AUSTRALIANS may soon be living in 3D printed houses with the technology now available to make this a reality.
Dr Hank Haeusler, senior architecture lecturer at the University of NSW, said building a 3D printed house was technically possible but the key was finding the right client, developer and builders to construct a property.
“I think it is definitely going to happen … I think in five to 10 years we will see more and more 3D printed housing construction and nodes,” Dr Haeusler told news.com.au.
He said researchers at RMIT had developed a 3D printed structural node that could be used to connect building parts, such as flat concrete walls together, and 3D printing was already being used in the manufacture of cars and planes and in other industries.
While still in an experimental stage, the capability of 3D printers to construct components of a house had been demonstrated, and architects were racing to perfect the technique.
Researchers at the University of Southern California have been developing Contour Crafting technology for more than 10 years and Professor Behrokh Khoshnevis said it was his aim to build a house from foundation to roof in less than 24 hours.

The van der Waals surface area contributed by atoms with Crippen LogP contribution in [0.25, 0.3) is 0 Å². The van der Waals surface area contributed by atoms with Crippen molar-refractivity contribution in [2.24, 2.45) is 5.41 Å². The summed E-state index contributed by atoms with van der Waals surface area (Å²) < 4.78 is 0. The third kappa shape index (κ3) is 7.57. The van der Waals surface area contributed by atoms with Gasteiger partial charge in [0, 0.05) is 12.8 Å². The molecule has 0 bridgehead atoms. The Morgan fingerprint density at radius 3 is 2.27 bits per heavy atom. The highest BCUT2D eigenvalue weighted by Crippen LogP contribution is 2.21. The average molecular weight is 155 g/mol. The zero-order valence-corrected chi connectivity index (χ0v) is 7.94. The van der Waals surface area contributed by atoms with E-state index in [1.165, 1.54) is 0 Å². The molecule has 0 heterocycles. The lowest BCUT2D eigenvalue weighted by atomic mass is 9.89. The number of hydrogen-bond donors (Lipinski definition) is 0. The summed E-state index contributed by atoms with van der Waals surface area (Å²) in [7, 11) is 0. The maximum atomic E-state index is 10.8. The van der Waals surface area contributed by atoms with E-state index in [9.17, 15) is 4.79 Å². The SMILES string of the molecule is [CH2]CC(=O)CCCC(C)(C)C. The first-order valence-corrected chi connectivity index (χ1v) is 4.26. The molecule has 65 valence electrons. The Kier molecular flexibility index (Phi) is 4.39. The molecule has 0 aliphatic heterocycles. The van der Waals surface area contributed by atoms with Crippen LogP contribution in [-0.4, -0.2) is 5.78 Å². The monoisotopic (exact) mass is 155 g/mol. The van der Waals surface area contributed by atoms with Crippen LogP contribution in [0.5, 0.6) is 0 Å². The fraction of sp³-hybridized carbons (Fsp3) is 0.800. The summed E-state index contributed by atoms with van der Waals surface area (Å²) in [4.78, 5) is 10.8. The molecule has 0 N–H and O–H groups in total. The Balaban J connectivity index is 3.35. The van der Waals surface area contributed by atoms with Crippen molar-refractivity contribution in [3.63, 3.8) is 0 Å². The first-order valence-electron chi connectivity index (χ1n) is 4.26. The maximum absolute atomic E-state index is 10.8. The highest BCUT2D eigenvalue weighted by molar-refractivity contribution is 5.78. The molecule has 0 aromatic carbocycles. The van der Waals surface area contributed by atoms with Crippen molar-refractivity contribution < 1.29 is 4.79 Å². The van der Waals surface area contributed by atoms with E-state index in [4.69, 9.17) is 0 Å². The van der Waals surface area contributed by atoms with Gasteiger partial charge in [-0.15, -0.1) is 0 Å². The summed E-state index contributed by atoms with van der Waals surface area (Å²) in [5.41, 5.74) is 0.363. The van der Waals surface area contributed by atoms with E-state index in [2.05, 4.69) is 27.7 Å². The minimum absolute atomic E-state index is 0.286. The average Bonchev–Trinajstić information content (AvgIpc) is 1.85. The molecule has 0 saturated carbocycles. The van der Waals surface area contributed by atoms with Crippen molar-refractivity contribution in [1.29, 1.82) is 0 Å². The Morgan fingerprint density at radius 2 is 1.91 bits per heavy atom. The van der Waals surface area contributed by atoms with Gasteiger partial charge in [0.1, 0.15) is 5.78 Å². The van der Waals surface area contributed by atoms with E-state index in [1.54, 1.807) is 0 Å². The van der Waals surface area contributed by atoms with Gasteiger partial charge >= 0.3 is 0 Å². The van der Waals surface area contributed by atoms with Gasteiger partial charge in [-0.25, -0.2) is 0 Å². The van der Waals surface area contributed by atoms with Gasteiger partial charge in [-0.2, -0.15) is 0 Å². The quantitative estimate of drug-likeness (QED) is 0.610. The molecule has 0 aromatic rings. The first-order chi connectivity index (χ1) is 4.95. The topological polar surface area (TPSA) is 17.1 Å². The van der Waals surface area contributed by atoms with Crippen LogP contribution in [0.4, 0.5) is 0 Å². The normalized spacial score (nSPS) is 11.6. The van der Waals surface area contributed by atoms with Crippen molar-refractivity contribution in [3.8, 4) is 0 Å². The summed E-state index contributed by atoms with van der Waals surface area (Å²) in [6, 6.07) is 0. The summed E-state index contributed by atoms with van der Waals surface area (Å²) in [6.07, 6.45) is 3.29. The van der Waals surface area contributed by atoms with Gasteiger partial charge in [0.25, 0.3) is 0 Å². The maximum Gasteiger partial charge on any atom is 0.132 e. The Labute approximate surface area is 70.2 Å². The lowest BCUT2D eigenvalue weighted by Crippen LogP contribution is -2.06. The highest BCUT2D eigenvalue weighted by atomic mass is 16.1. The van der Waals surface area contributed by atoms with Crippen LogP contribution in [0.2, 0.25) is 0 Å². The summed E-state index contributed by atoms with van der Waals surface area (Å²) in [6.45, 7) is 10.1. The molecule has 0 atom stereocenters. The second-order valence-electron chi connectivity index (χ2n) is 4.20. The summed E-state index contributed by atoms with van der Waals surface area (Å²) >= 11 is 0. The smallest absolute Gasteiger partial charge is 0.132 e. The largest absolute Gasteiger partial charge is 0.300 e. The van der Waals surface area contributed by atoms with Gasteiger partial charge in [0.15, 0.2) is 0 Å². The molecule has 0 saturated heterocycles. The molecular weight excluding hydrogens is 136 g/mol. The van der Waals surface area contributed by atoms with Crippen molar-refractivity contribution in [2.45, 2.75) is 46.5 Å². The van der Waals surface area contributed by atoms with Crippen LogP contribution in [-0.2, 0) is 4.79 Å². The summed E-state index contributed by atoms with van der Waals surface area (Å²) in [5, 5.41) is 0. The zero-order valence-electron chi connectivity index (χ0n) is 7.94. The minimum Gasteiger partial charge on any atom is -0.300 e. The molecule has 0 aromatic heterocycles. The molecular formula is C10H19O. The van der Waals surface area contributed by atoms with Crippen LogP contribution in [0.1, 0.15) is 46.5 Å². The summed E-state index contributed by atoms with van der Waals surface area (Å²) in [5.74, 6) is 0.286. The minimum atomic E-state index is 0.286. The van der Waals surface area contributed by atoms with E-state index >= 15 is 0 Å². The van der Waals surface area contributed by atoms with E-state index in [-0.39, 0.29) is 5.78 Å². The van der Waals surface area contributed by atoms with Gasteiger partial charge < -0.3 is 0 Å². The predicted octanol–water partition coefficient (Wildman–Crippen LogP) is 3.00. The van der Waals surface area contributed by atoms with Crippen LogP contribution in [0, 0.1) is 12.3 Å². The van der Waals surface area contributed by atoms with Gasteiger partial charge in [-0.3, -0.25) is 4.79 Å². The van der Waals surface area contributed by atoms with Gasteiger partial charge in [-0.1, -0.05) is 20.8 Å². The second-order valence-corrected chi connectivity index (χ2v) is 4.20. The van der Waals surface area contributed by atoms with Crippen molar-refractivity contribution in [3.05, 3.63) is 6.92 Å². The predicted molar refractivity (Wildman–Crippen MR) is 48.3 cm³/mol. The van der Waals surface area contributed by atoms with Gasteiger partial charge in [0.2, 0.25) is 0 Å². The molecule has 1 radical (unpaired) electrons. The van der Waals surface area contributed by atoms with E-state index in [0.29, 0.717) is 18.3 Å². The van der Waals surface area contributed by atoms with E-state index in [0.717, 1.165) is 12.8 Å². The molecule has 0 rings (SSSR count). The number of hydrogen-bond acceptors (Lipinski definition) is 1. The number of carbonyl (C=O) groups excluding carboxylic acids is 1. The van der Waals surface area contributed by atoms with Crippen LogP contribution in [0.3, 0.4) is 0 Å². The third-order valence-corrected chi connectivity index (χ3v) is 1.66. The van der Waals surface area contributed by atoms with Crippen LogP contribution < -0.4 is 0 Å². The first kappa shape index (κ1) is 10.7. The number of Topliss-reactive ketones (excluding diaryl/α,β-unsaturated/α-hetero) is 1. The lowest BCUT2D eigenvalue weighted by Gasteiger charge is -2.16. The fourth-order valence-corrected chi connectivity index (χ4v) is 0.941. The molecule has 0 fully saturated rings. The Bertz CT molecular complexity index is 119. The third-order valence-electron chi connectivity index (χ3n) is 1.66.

“Our goal,” he told The Age in 2003, “is to be able to completely construct a one-storey 185-square-metre home on site in one day, without using human hands.”
He hoped to develop a giant printer, able to print a whole house in a single run.
Prof Khoshnevis told news.com.au that entry level 3D printing machines for buildings would be offered for sale within the next couple of years but extensive testing was required before they could get the technology certified.
“One should realise that initially 3D printing can build the basic shell of the building. There is much more that goes into a house,” Prof Khoshnevis said.
He said realistically, 3D printing could make building a traditional home about 10 per cent cheaper. But for simple houses, such as low income or emergency shelters, the savings could be much higher.